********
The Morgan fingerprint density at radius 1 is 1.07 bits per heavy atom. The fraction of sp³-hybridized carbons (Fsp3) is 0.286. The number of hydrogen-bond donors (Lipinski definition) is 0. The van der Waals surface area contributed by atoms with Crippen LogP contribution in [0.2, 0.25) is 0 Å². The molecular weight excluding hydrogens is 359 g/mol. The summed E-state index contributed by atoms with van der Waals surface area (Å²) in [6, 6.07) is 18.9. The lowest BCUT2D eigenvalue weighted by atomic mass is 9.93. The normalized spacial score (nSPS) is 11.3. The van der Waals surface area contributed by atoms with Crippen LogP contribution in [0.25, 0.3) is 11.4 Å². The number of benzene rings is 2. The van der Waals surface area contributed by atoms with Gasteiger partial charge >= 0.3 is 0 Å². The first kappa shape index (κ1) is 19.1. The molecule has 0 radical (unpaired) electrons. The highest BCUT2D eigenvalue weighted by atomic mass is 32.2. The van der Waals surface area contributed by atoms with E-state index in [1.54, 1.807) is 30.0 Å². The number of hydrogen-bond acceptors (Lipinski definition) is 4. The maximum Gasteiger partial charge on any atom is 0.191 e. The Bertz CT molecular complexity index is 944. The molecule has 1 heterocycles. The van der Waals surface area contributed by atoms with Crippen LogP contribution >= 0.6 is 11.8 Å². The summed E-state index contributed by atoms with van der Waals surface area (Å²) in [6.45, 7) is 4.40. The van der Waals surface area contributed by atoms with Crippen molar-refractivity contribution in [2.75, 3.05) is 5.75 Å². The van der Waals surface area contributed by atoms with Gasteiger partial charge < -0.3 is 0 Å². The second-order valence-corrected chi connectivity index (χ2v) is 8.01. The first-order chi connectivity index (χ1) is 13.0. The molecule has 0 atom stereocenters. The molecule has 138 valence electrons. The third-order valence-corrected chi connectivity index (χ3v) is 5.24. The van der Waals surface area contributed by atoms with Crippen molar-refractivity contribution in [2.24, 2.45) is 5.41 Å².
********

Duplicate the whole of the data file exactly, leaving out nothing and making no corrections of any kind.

The Morgan fingerprint density at radius 1 is 1.07 bits per heavy atom. The fraction of sp³-hybridized carbons (Fsp3) is 0.286. The number of hydrogen-bond donors (Lipinski definition) is 0. The van der Waals surface area contributed by atoms with Crippen LogP contribution in [0.2, 0.25) is 0 Å². The molecular weight excluding hydrogens is 359 g/mol. The summed E-state index contributed by atoms with van der Waals surface area (Å²) in [6, 6.07) is 18.9. The lowest BCUT2D eigenvalue weighted by atomic mass is 9.93. The normalized spacial score (nSPS) is 11.3. The van der Waals surface area contributed by atoms with Crippen LogP contribution in [0.25, 0.3) is 11.4 Å². The number of benzene rings is 2. The van der Waals surface area contributed by atoms with Gasteiger partial charge >= 0.3 is 0 Å². The first kappa shape index (κ1) is 19.1. The molecule has 0 radical (unpaired) electrons. The highest BCUT2D eigenvalue weighted by atomic mass is 32.2. The van der Waals surface area contributed by atoms with E-state index in [1.54, 1.807) is 30.0 Å². The number of hydrogen-bond acceptors (Lipinski definition) is 4. The maximum Gasteiger partial charge on any atom is 0.191 e. The Bertz CT molecular complexity index is 944. The molecule has 1 heterocycles. The van der Waals surface area contributed by atoms with Crippen LogP contribution >= 0.6 is 11.8 Å². The summed E-state index contributed by atoms with van der Waals surface area (Å²) in [6.45, 7) is 4.40. The van der Waals surface area contributed by atoms with Crippen molar-refractivity contribution in [2.75, 3.05) is 5.75 Å². The van der Waals surface area contributed by atoms with Gasteiger partial charge < -0.3 is 0 Å². The second-order valence-corrected chi connectivity index (χ2v) is 8.01. The first-order chi connectivity index (χ1) is 13.0. The molecule has 0 atom stereocenters. The molecule has 138 valence electrons. The third-order valence-corrected chi connectivity index (χ3v) is 5.24. The van der Waals surface area contributed by atoms with Crippen molar-refractivity contribution in [2.24, 2.45) is 5.41 Å².